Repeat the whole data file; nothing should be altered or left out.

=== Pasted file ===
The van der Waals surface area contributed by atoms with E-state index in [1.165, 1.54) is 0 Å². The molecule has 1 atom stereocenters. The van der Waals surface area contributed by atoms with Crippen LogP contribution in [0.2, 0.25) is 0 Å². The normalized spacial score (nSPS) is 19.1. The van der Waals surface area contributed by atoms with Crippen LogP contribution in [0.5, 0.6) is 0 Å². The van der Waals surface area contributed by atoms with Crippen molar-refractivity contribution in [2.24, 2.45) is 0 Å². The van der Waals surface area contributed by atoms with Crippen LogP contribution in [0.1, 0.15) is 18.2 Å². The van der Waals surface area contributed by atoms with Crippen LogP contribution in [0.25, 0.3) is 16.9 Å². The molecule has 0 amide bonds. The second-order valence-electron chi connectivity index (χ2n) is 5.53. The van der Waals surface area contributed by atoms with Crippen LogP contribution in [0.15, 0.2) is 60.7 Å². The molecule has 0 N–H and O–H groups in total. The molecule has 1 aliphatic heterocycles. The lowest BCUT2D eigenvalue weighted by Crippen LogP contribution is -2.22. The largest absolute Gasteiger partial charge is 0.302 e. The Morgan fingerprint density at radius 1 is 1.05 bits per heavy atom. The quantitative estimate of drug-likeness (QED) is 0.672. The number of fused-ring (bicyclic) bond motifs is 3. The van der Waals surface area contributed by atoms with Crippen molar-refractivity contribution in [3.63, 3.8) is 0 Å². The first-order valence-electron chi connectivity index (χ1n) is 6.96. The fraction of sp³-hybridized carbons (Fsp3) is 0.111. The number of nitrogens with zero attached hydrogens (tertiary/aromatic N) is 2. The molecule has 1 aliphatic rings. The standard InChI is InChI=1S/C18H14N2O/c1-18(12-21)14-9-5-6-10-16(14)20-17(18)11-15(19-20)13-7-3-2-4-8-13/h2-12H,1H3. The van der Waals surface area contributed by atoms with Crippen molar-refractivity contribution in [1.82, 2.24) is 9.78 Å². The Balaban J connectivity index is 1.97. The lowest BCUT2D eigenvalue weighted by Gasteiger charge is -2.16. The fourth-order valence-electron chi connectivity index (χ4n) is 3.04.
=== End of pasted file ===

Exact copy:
The van der Waals surface area contributed by atoms with E-state index in [1.165, 1.54) is 0 Å². The molecule has 1 atom stereocenters. The van der Waals surface area contributed by atoms with Crippen LogP contribution in [0.2, 0.25) is 0 Å². The normalized spacial score (nSPS) is 19.1. The van der Waals surface area contributed by atoms with Crippen LogP contribution in [0.5, 0.6) is 0 Å². The van der Waals surface area contributed by atoms with Crippen molar-refractivity contribution in [2.24, 2.45) is 0 Å². The van der Waals surface area contributed by atoms with Crippen LogP contribution in [0.1, 0.15) is 18.2 Å². The van der Waals surface area contributed by atoms with Crippen LogP contribution in [0.25, 0.3) is 16.9 Å². The molecule has 0 amide bonds. The second-order valence-electron chi connectivity index (χ2n) is 5.53. The van der Waals surface area contributed by atoms with Crippen LogP contribution in [0.15, 0.2) is 60.7 Å². The molecule has 0 N–H and O–H groups in total. The molecule has 1 aliphatic heterocycles. The lowest BCUT2D eigenvalue weighted by Crippen LogP contribution is -2.22. The largest absolute Gasteiger partial charge is 0.302 e. The Morgan fingerprint density at radius 1 is 1.05 bits per heavy atom. The quantitative estimate of drug-likeness (QED) is 0.672. The number of fused-ring (bicyclic) bond motifs is 3. The van der Waals surface area contributed by atoms with Crippen molar-refractivity contribution in [3.63, 3.8) is 0 Å². The first-order valence-electron chi connectivity index (χ1n) is 6.96. The fraction of sp³-hybridized carbons (Fsp3) is 0.111. The number of nitrogens with zero attached hydrogens (tertiary/aromatic N) is 2. The molecule has 1 aliphatic rings. The standard InChI is InChI=1S/C18H14N2O/c1-18(12-21)14-9-5-6-10-16(14)20-17(18)11-15(19-20)13-7-3-2-4-8-13/h2-12H,1H3. The van der Waals surface area contributed by atoms with Crippen molar-refractivity contribution in [1.82, 2.24) is 9.78 Å². The Balaban J connectivity index is 1.97. The lowest BCUT2D eigenvalue weighted by Gasteiger charge is -2.16. The fourth-order valence-electron chi connectivity index (χ4n) is 3.04.